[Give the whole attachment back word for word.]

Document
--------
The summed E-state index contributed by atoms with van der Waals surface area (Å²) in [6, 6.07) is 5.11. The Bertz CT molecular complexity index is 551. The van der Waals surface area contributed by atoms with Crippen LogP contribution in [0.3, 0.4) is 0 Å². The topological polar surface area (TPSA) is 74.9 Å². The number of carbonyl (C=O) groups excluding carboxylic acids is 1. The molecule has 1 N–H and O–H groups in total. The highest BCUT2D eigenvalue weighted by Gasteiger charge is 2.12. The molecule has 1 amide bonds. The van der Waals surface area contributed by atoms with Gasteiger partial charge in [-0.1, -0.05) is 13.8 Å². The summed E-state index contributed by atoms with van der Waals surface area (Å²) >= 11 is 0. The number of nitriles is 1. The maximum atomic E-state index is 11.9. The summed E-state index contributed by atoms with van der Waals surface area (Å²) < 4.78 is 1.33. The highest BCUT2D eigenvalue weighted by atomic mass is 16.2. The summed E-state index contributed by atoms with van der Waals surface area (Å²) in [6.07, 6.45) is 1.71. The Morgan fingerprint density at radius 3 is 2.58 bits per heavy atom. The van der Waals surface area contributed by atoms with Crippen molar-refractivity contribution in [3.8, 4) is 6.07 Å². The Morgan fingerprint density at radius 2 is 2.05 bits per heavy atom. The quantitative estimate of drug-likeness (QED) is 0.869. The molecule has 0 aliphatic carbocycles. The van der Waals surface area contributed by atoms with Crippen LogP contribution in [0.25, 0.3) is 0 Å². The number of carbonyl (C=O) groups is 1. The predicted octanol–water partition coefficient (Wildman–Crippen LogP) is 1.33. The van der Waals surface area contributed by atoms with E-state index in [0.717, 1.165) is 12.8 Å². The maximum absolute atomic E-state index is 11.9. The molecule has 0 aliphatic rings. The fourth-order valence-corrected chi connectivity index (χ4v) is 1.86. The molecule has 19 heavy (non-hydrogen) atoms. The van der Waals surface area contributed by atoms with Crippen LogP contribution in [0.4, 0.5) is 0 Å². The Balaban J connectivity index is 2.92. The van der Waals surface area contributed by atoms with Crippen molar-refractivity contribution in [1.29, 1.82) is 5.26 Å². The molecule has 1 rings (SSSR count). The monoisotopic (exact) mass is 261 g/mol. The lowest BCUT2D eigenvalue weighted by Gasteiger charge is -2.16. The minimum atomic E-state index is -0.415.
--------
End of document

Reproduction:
The summed E-state index contributed by atoms with van der Waals surface area (Å²) in [6, 6.07) is 5.11. The Bertz CT molecular complexity index is 551. The van der Waals surface area contributed by atoms with Crippen LogP contribution in [0.3, 0.4) is 0 Å². The topological polar surface area (TPSA) is 74.9 Å². The number of carbonyl (C=O) groups excluding carboxylic acids is 1. The molecule has 1 N–H and O–H groups in total. The highest BCUT2D eigenvalue weighted by Gasteiger charge is 2.12. The molecule has 1 amide bonds. The van der Waals surface area contributed by atoms with Gasteiger partial charge in [-0.1, -0.05) is 13.8 Å². The summed E-state index contributed by atoms with van der Waals surface area (Å²) >= 11 is 0. The number of nitriles is 1. The maximum atomic E-state index is 11.9. The summed E-state index contributed by atoms with van der Waals surface area (Å²) < 4.78 is 1.33. The highest BCUT2D eigenvalue weighted by atomic mass is 16.2. The summed E-state index contributed by atoms with van der Waals surface area (Å²) in [6.07, 6.45) is 1.71. The Morgan fingerprint density at radius 3 is 2.58 bits per heavy atom. The van der Waals surface area contributed by atoms with Crippen molar-refractivity contribution in [3.8, 4) is 6.07 Å². The Morgan fingerprint density at radius 2 is 2.05 bits per heavy atom. The quantitative estimate of drug-likeness (QED) is 0.869. The molecule has 0 aliphatic carbocycles. The van der Waals surface area contributed by atoms with Crippen LogP contribution in [0.25, 0.3) is 0 Å². The number of carbonyl (C=O) groups is 1. The predicted octanol–water partition coefficient (Wildman–Crippen LogP) is 1.33. The van der Waals surface area contributed by atoms with E-state index in [0.717, 1.165) is 12.8 Å². The maximum absolute atomic E-state index is 11.9. The molecule has 0 aliphatic rings. The fourth-order valence-corrected chi connectivity index (χ4v) is 1.86. The molecule has 19 heavy (non-hydrogen) atoms. The van der Waals surface area contributed by atoms with Crippen LogP contribution in [0.4, 0.5) is 0 Å². The Balaban J connectivity index is 2.92. The van der Waals surface area contributed by atoms with Crippen molar-refractivity contribution in [1.29, 1.82) is 5.26 Å². The molecule has 1 rings (SSSR count). The monoisotopic (exact) mass is 261 g/mol. The lowest BCUT2D eigenvalue weighted by Gasteiger charge is -2.16. The minimum atomic E-state index is -0.415.